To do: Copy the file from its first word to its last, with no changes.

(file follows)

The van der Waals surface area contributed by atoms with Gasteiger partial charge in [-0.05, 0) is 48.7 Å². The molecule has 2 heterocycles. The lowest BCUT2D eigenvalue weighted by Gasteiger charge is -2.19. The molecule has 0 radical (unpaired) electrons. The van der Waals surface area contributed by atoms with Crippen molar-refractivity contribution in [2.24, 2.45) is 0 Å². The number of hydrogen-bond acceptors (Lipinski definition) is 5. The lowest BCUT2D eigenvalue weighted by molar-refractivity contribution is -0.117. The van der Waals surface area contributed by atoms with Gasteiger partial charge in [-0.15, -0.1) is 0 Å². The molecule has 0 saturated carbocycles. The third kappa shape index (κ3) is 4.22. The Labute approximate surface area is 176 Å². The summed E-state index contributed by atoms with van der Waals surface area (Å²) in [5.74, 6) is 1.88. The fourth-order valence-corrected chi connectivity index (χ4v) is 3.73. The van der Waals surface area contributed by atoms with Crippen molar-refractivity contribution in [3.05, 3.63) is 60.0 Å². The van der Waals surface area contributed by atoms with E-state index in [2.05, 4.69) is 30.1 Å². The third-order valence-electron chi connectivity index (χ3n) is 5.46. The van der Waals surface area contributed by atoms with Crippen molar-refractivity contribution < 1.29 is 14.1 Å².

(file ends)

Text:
The van der Waals surface area contributed by atoms with Gasteiger partial charge in [-0.05, 0) is 48.7 Å². The molecule has 2 heterocycles. The lowest BCUT2D eigenvalue weighted by Gasteiger charge is -2.19. The molecule has 0 radical (unpaired) electrons. The van der Waals surface area contributed by atoms with Crippen molar-refractivity contribution in [2.24, 2.45) is 0 Å². The number of hydrogen-bond acceptors (Lipinski definition) is 5. The lowest BCUT2D eigenvalue weighted by molar-refractivity contribution is -0.117. The van der Waals surface area contributed by atoms with Gasteiger partial charge in [-0.15, -0.1) is 0 Å². The molecule has 0 saturated carbocycles. The third kappa shape index (κ3) is 4.22. The Labute approximate surface area is 176 Å². The summed E-state index contributed by atoms with van der Waals surface area (Å²) in [5.74, 6) is 1.88. The fourth-order valence-corrected chi connectivity index (χ4v) is 3.73. The van der Waals surface area contributed by atoms with Crippen molar-refractivity contribution in [3.05, 3.63) is 60.0 Å². The van der Waals surface area contributed by atoms with E-state index in [2.05, 4.69) is 30.1 Å². The third-order valence-electron chi connectivity index (χ3n) is 5.46. The van der Waals surface area contributed by atoms with Crippen molar-refractivity contribution < 1.29 is 14.1 Å².